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Published: June 14th 2008
Leaving Palmer, hopefully for the last time, we once again headed east on the Glenn Highway. This road has become very familiar to us this week. The clouds hung low all morning and we had no views at all of this beautiful area and would never have known of it’s beauty, had we not passed through here before and gotten to see the incredible views.
Kennicott Mine, McCarthy and the Wrangell/St. Elias National Park and Preserve are on the menu today. We are doing a lot of back-tracking, as the road to this area is back down toward Valdez. The gray morning turned into blue skies and sunshine in the afternoon. What a lovely day it turned out to be. We took the Edgerton Highway, a paved road, toward Chitina (pronounced Chit-na) and had great views of the Wrangell Mountains.
After reaching Chitina, we headed out on the McCarthy Road which is gravel. Entering this road on a one-lane pass through rock steeples, the road quickly became a one-lane gravel road clinging to a gravel ridge with turn-outs every few hundred feet to let another vehicle pass. One area of the road was washed out completely and the only
warning was orange paint on two rocks and a piece of orange tape. The road was rough, very rough, like a washboard that had no end. We traveled three and then four miles on this road and I could tell by the look on Dave’s face that this trip was not going to happen today. Every inch that we drove on this road, shook the van unmercifully. At the 10 mph pace we were going, the 60 mile trip would take around 6 hours to complete. Regrettably, we turned around, but we had no choice.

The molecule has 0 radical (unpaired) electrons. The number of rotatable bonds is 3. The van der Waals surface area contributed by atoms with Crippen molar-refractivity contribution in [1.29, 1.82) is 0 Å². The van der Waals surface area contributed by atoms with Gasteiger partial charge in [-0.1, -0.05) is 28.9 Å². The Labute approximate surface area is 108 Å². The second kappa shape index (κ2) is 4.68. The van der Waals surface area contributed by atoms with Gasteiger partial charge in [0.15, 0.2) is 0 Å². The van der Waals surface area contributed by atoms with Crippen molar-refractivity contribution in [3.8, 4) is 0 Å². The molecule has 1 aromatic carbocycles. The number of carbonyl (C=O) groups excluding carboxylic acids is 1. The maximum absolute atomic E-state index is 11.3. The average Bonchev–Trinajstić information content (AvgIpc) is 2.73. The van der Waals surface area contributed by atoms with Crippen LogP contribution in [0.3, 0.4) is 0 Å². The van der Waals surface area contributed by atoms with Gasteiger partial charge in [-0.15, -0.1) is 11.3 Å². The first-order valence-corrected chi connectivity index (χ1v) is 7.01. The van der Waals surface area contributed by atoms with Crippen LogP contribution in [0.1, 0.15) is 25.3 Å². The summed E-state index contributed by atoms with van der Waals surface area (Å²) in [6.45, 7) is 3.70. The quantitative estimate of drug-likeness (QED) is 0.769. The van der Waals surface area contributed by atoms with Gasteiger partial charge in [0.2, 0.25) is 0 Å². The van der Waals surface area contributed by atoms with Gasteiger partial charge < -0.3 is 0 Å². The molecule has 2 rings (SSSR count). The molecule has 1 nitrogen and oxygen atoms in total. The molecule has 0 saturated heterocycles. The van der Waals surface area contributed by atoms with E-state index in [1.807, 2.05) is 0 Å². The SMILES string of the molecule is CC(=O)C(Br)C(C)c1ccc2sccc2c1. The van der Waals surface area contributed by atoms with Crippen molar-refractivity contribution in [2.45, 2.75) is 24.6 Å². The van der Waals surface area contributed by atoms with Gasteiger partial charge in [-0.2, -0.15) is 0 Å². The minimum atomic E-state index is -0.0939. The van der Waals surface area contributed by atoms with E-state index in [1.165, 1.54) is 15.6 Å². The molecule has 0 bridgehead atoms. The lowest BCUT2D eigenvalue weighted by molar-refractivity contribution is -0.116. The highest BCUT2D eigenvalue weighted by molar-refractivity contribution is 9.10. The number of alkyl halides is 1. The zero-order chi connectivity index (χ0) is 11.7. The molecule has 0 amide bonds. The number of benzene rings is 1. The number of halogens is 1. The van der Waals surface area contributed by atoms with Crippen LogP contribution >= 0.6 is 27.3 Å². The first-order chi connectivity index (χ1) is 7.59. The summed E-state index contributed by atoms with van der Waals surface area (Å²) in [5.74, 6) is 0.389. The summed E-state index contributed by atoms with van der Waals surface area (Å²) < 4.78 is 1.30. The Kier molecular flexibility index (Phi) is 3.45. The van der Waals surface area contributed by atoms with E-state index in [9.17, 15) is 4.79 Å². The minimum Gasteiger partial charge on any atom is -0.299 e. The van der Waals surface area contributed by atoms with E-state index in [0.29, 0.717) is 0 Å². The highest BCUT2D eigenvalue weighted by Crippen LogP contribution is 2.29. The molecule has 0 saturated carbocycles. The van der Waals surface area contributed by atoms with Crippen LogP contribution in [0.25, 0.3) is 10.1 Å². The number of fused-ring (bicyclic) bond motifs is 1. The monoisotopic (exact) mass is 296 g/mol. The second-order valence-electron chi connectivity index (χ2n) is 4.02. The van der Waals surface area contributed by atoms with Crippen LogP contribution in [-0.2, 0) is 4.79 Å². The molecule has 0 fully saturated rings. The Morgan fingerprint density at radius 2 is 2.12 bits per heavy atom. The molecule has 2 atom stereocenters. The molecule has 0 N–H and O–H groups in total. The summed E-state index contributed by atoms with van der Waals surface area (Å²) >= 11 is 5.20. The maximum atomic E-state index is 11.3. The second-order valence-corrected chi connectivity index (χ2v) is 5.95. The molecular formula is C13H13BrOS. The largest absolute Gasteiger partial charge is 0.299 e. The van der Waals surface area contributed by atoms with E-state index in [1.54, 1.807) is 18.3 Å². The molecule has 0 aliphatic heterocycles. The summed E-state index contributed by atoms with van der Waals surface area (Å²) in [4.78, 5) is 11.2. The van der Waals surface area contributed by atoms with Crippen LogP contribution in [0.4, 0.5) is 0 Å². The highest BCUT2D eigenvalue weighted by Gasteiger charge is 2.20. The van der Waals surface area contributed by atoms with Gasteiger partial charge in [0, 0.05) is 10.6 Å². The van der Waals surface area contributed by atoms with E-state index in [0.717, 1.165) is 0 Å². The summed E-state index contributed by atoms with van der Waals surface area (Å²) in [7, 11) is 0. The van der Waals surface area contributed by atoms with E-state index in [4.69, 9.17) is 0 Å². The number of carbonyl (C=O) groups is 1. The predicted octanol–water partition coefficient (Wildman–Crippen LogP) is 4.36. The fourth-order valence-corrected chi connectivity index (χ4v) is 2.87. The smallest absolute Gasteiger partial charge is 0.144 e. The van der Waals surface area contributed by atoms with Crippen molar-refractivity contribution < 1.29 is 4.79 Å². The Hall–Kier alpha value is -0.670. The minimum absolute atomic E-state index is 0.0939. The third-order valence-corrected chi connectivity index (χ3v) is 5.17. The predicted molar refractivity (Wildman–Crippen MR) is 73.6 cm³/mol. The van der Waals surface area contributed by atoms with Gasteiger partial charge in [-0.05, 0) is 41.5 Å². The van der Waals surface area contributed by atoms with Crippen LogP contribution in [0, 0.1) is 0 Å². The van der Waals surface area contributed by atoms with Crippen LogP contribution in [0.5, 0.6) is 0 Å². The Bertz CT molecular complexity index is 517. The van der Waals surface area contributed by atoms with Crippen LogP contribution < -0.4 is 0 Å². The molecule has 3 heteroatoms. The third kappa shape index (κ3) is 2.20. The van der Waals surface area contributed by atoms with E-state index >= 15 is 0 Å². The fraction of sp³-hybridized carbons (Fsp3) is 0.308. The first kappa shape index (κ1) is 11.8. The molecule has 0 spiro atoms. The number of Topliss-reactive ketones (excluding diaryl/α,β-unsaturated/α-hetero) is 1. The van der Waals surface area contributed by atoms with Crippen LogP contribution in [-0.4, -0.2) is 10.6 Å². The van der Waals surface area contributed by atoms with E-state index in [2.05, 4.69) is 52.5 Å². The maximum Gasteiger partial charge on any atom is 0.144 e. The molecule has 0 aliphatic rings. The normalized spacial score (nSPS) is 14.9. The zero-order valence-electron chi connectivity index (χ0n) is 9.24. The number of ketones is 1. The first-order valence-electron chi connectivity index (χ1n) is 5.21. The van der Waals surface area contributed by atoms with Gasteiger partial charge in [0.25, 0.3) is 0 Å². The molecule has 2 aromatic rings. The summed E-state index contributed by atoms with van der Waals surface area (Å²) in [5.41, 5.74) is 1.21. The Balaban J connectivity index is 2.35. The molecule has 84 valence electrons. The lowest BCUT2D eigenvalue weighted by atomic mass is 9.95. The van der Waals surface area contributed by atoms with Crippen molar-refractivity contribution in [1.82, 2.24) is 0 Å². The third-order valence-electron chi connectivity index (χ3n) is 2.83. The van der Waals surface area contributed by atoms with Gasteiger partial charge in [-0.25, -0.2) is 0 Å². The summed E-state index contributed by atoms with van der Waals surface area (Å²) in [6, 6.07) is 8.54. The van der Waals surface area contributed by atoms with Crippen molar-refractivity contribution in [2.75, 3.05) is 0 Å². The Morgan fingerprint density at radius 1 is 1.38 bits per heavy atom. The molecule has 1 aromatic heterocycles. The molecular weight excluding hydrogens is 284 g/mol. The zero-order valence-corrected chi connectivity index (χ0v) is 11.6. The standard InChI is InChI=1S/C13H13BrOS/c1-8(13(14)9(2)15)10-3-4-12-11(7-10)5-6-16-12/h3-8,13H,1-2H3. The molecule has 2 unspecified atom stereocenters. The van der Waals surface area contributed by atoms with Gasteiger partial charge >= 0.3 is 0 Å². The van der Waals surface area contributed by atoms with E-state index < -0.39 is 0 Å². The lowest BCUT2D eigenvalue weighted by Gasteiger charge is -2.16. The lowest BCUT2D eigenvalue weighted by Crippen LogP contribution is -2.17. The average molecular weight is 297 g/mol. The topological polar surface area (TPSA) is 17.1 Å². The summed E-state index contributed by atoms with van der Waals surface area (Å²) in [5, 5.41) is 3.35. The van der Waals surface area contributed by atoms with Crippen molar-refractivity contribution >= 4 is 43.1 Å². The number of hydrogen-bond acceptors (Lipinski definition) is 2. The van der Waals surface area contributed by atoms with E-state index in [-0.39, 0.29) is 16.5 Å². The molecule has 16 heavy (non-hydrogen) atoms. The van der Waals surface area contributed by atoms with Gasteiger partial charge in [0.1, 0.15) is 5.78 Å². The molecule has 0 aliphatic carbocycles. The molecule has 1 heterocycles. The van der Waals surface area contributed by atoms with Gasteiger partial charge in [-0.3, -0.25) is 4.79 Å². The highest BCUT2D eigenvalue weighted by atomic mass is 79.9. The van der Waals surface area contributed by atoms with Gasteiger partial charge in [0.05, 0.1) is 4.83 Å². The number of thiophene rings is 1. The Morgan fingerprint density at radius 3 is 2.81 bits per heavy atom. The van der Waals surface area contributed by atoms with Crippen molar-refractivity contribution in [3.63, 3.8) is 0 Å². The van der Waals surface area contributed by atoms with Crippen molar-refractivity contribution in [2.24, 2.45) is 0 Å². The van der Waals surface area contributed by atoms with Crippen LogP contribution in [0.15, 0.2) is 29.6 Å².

The Kennicott Mine mill is a 14 story, barn red building, perched on the side of a ridge, that towers over the narrow gravel road through town. The settlement built around this copper mine in 1906, also includes a hospital, school, movie theater, mine offices and homes. Please check it on line and look at pictures of this beautiful and historic part of the Wrangell/St. Elias National Park. I am sad we couldn’t make it here to see it in person.
On our way back to Glennallen, we stopped at the Copper River just outside of Chitina and watched the big attraction there,
dip-net fishing. A wheel with baskets on it are turned by the flow of the river and when a fish is scooped out of the water, a slanted blade in the net slides the fish into a live box next to the wheel. It was pretty interesting. We also took a short ride to Copper Center on the Old Richardson Highway where there are a few old buildings and museums.
We had the misfortune of choosing the Northern Nights Campground to stay at in Glennallen. Evidently it is under new ownership and they give no discounts now. An electric site is the same as “full hook-ups”, which is $30. Then the woman at the offices aid if we wanted showers, they cost $3.00 each. Dave was livid and I told her that we have been getting free showers everywhere else. The woman stated that they have to truck the water into and out of the park. After we set up our campsite, Dave went back to the office and told the woman that we have a site with water which we can’t use but are paying for anyways. He told her if we had a camper we could take
showers for as long as we wanted for no additional fee. She stated that she saw his point and gave us 2 free tokens for showers.
PS - The showers were horrible as were all the other facilities
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